I did finally meet Joe long after becoming Facebook friends, at a live music pub run by an amiable Brit. Prior to that chance meeting our chats were always cordial and Joe was always helpful when I needed help. I respect our similarities and our differences. Our musical tastes don’t always align but even here Joe comes across accommodating enough. On the subject of music he wrote recently, “Critics be damned. You like what you like. ” It’s a good attitude and I suspect it applies to Joe for critics of all kinds.
One of the subjects I chatted with Joe about was interviews. He’s on record as stating that he doesn’t do many. And that seems to be the case. For a guy who has shown the Bangkok ropes to the likes of Mick Jagger and Steven Tyler and tailored those threads accordingly, Joe would make anybody’s interview A list in Southeast Asia. I thought of asking Joe for an interview but concluded that that would put him in a position of having to say, yes or no. And thoughtful guy that I am, I decided to spare him that choice.
It hasn’t kept me from coming up with some questions I would like to ask Joe, however, so here goes. My phantom interview with Joe C.:
KC: Your father was Colonel Cummings in the Army. You were a free spirit during the Vietnam War. How were you similar to your dad and how were you different? Tell me a poignant father/son story about conflict. Tell another father/son story about bonding, please.
KC: When you graduated from Berkeley you were said to have had at least two job offers: one from the CIA and one from Lonely Planet. Tell us why we shouldn’t believe that you accepted both simultaneously? It worked for the Paris Review after all.
KC: Name your three favorite guitar players whom are living and your three favorite that have died and what you like, specifically, about each, musically or personality wise.
KC: Who is your tailor in Bangkok and where do buy your shoes? What was the occasion for your last tailored suit?
KC: Where, if anywhere, did Anthony Bourdain go wrong? What were your thoughts and feelings when you heard the news?
KC: What exercise do you do besides walking? Alone, I mean. What’s your best tip on how to drink alcohol and remain thin?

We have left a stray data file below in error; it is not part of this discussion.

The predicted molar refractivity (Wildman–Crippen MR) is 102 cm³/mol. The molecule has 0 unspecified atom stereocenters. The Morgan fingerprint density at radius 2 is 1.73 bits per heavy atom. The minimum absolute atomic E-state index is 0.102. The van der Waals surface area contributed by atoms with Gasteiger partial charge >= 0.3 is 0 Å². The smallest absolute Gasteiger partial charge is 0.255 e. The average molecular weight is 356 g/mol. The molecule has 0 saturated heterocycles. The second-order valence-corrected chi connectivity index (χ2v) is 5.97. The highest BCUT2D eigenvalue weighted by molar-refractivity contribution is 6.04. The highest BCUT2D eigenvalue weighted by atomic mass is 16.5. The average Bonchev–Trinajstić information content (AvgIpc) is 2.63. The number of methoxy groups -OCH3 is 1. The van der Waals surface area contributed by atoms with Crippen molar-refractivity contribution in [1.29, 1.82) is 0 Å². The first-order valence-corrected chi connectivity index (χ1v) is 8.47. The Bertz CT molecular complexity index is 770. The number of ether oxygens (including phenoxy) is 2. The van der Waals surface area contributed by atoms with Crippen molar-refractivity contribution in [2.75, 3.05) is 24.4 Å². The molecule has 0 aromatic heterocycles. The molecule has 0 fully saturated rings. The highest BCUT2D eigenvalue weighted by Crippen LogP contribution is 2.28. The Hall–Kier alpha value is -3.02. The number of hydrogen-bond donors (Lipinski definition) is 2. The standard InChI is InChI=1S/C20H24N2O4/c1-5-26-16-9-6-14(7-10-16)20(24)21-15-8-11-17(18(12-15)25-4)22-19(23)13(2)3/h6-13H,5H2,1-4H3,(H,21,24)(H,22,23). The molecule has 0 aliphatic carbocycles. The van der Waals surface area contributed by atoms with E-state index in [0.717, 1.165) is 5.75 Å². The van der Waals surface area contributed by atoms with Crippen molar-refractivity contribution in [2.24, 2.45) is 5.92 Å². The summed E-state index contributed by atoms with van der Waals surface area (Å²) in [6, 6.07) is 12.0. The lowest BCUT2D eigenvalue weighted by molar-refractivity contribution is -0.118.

KC: Do you ever regret picking up the cigarette/whisky combo habit or do you wax philosophical like Christopher Hitchens used to?
KC: What were your last meals under $3.00 and over $100.00 and where were you?
KC: Do you prefer asking questions or answering questions? Why?
KC: Musicians or chefs in Bangkok. Who are the bigger rock stars? Name a maestro or two.
KC: What music streaming service do you use and recommend?
KC: What’s your favorite live music venue in Bangkok, Chiang Mai, Hanoi, Jakarta, Rangoon, and Bali?
KC: What’s the dumbest question you’ve ever been asked in an interview, this question and this interview excluded.
KC: Heaven, reincarnation, or, this is it? Choose one and tell me why it’s preferable to the others.
KC: Who were your mentors and/or idols in life during Act I, Act II, and Act III?
Thanks, Joe. Lets do this again sometime. I’d ask you a question about why you don’t like America, but your answer would make too much sense.
This, of course, is not the greatest Joe C interview ever. That was to get the attention of your eyeballs. That interview was done by Joe’s longtime friend and fellow All-Star musician, Keith Nolan in 2016, It’s part of Keith’s Beyond the Lines series found on YouTube and aired in the past on cable television in Bangkok. Truth be told, I like to interview authors but I don’t always enjoy or even watch the Beyond the Lines interviews. Listening to authors talk about their books can be a drag. I prefer their written words. However, this is my favorite interview in the series. It comes across as two friends, musicians, and adventurers having a good time.
Dizzy Dean is credited with saying, “It ain’t braggin’ if it’s the truth.” Satchel Paige, another baseball player, famously said, “Don’t look back. Something might be gaining on you”. I like Joe Cummings for a lot of reasons. Mostly because he tells the truth and doesn’t look back. They are good rules for living. While others, including me, are arguing the merits or demerits of an inconsequential person or moment, Joe is just as likely to be flying into a Chiang Rai airport in a 12-seater prop plane in order to visit a biker-buddy at his bar. Joe knows. He knows what’s important and what’s not important. To him. And I think that is way cool. Stick around and enjoy the best Joe Cummings interview – ever. By his friend, Keith Nolan.